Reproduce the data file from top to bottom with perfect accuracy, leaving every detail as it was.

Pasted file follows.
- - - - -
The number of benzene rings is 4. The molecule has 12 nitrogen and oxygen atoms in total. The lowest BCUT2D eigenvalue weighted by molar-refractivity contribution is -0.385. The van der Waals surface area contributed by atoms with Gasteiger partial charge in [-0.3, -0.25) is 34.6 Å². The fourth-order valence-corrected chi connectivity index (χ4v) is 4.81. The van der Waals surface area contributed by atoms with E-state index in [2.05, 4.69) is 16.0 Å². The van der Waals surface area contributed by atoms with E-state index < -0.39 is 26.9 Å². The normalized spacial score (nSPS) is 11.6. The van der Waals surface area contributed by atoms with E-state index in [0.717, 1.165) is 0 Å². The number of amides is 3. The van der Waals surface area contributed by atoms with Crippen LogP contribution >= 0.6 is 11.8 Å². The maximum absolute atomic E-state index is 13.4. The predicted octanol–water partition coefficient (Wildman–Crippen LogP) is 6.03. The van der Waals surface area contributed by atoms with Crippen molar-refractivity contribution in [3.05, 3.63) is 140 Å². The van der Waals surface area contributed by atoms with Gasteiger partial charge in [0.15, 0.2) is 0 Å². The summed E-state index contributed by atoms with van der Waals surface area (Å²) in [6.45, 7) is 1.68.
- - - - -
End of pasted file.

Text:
The number of benzene rings is 4. The molecule has 12 nitrogen and oxygen atoms in total. The lowest BCUT2D eigenvalue weighted by molar-refractivity contribution is -0.385. The van der Waals surface area contributed by atoms with Gasteiger partial charge in [-0.3, -0.25) is 34.6 Å². The fourth-order valence-corrected chi connectivity index (χ4v) is 4.81. The van der Waals surface area contributed by atoms with E-state index in [2.05, 4.69) is 16.0 Å². The van der Waals surface area contributed by atoms with E-state index < -0.39 is 26.9 Å². The normalized spacial score (nSPS) is 11.6. The van der Waals surface area contributed by atoms with E-state index in [0.717, 1.165) is 0 Å². The number of amides is 3. The van der Waals surface area contributed by atoms with Crippen LogP contribution >= 0.6 is 11.8 Å². The maximum absolute atomic E-state index is 13.4. The predicted octanol–water partition coefficient (Wildman–Crippen LogP) is 6.03. The van der Waals surface area contributed by atoms with Crippen molar-refractivity contribution in [3.05, 3.63) is 140 Å². The van der Waals surface area contributed by atoms with Gasteiger partial charge in [0.15, 0.2) is 0 Å². The summed E-state index contributed by atoms with van der Waals surface area (Å²) in [6.45, 7) is 1.68.